Happy Birthday, Silas. Those Taurus men, always making dramatic entrances and exits.
How I wish, every day almost, that I had known the person Silas would become. When I turned 24, and was then as old as Silas was when he died, I realized how incredibly young and unformed 24 years old really is. I thought he was so grown-up. So mature, and wise, and learned. So well read, so well traveled. So deep. So intense. Every conversation we was intense, everything we had in common was cosmic and incredible. Every argument we had was a raging war of words and sometimes fists. Every fight was the end of the relationship.
Of course, Silas was all of those things, and much, much more. In the end though, Silas was still so very young, and unsure, and scared. Silas, like all of us, was just a young man trying to find his way. At almost 33 now, I am just a baby, only now beginning to learn by trial and error how to make it through a day. Silas was 5 years older than me. On his last birthday, his 24th, we went to an Eric Clapton concert and I got violently ill. Silas had to carry me from the venue through the parking lots to the car. Later he would confess to me that he never believed I was truly sick, that he was convinced I was sabotaging his birthday, even as he held back my hair while I vomited all through the night and into the next day.
Silas once told me he’d had a vision of our wedding. We were on a mountain in North Caroline (Boone? Asheville?) And the officiant had dreadlocks. I was wearing a veil of snowflake lace. When things went south between us, I would tearfully whimper, “but… snowflake lace, remember?” I still look for snowflake lace when I visit antique stores.
Back then, when all I knew to do was dig in and hold on, it was Silas who taught me that “sometimes, people just break up. And they live through it”. I was only just beginning to understand that concept- to get angry, to hit that “how dare he, that asshole!” stage- when Silas was in what would have been a minor traffic accident had he been in a car, on his was home from the law office where he worked as an assistant. Since he was on a motorcycle, that car that slammed on brakes in front of him caused him to drop the bike and somehow he ended up in the path of a vintage pickup truck traveling toward him in the other lane. The driver never had time to stop. Once he was able to pull over and get out he went to Silas, lying in the road, and held his head. He told him that help was coming and to hold on. I was told that the driver never went back for his truck. I remember every small detail about the moment that Bobby T broke the news to me in a stairwell at a Narcotics Anonymous meeting. Most of all, I remember that right before he came to find me, I was on the phone, venting to my dad that Silas wouldn’t give me back my furniture. When I saw Bobby and Shannon, all I could think was “great. Drama. What is he, going to beat me up now? I have to be escorted to the meeting, or worse, away from the meeting??” It’s a bizarre thing, that split second switch between fury, disbelief, and total devastation. True to the movie of the week, I went ballistic. I hit Bobby. I collapsed. I screamed.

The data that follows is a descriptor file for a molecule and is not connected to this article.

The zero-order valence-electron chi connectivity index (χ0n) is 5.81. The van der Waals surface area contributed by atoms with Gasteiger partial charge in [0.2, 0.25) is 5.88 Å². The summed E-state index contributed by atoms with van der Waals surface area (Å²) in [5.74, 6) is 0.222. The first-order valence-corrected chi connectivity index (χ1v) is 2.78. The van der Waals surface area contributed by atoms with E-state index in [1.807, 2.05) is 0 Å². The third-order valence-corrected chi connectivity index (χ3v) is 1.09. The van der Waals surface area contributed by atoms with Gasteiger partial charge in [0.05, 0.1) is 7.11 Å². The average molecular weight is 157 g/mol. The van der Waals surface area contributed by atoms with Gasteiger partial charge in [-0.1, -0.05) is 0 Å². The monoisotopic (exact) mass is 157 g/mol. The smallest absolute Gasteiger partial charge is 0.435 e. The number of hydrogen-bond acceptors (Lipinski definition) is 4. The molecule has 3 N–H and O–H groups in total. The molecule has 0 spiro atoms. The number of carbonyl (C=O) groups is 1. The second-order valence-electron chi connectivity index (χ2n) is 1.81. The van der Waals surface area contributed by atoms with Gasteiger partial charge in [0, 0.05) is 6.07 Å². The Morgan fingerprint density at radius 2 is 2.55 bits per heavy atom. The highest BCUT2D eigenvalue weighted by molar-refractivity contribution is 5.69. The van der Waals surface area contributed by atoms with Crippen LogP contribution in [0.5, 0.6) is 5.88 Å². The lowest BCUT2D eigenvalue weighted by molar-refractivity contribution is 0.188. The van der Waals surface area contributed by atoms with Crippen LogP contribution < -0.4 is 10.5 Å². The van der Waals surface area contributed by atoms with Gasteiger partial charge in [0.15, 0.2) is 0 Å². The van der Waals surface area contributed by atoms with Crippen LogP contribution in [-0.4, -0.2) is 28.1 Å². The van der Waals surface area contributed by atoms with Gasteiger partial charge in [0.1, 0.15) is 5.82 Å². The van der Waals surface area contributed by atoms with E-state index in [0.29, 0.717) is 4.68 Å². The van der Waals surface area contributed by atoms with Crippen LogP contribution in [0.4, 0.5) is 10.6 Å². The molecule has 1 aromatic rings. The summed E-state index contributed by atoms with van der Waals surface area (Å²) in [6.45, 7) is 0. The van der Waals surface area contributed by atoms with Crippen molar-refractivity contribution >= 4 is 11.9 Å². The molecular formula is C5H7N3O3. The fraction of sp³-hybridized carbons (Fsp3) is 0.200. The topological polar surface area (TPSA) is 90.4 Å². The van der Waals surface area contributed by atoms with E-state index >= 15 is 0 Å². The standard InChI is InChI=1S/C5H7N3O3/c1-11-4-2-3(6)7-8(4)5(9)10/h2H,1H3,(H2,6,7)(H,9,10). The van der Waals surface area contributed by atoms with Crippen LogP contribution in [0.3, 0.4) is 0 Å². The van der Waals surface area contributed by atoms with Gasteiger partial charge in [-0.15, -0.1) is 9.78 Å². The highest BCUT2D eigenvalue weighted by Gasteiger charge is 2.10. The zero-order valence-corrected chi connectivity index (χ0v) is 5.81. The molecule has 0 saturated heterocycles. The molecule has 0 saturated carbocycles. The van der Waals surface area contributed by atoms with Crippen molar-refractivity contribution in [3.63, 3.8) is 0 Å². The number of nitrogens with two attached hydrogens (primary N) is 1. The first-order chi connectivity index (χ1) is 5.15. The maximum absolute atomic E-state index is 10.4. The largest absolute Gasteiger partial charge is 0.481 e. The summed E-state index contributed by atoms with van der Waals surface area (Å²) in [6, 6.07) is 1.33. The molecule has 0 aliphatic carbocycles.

Years later I would move to Willow Springs, 4 miles from where Silas died. I drove that route several times a week and I don’t think I ever stopped wondering, “is this where it happened? Right here? Here? Is that the truck?” but I was never able to get out and stand on the asphalt where it happened like I so wanted. Ever so, ever so wanted. If I stand in the very spot where your soul left for heaven, will you come back to me just for a second? A minute? An hour?
Sometimes I forget his birthday, which really, isn’t that big of a deal. After all I only knew the man for 9 months. Sometimes, around June 24th, I get cranky and bitchy and it takes me several days to figure out why. On mothers day most years, especially since I’ve had children, I cry for Silas’ mother who didn’t know on Mother’s Day 1992 at that wonderful brunch, that this was their last mother’s day together. This year, I remembered. This year I spent way too long putting myself in the shoes of a mother who will never see their child again.
I wish I could say I miss him. I can only say that I ache to know the person Silas would have grown into. Looking at myself at 19, and now at 33, I see two completely different people. I wish every day that Silas had been given the chance to transform. To grow, to forgive.
When I read The Lovely Bones, I grieved Silas all over again, and was marginally comforted by the fantasy that he was out there (up there?), missing his family, missing his life, gently influencing the people he cared about. And forgiving me. Watching me grow up. Watching me leave behind the nutjob that I was when we knew each other, and become a strong, loving, able woman, mother to two wonderful children, wife to a fantastic man. The Silas I knew in 1992 wouldn’t have much good to say about any of that, but my fantasy Silas, the man who continued to grow and evolve and mature, would be happy for us. And proud of me.
Happy Birthday, Silas.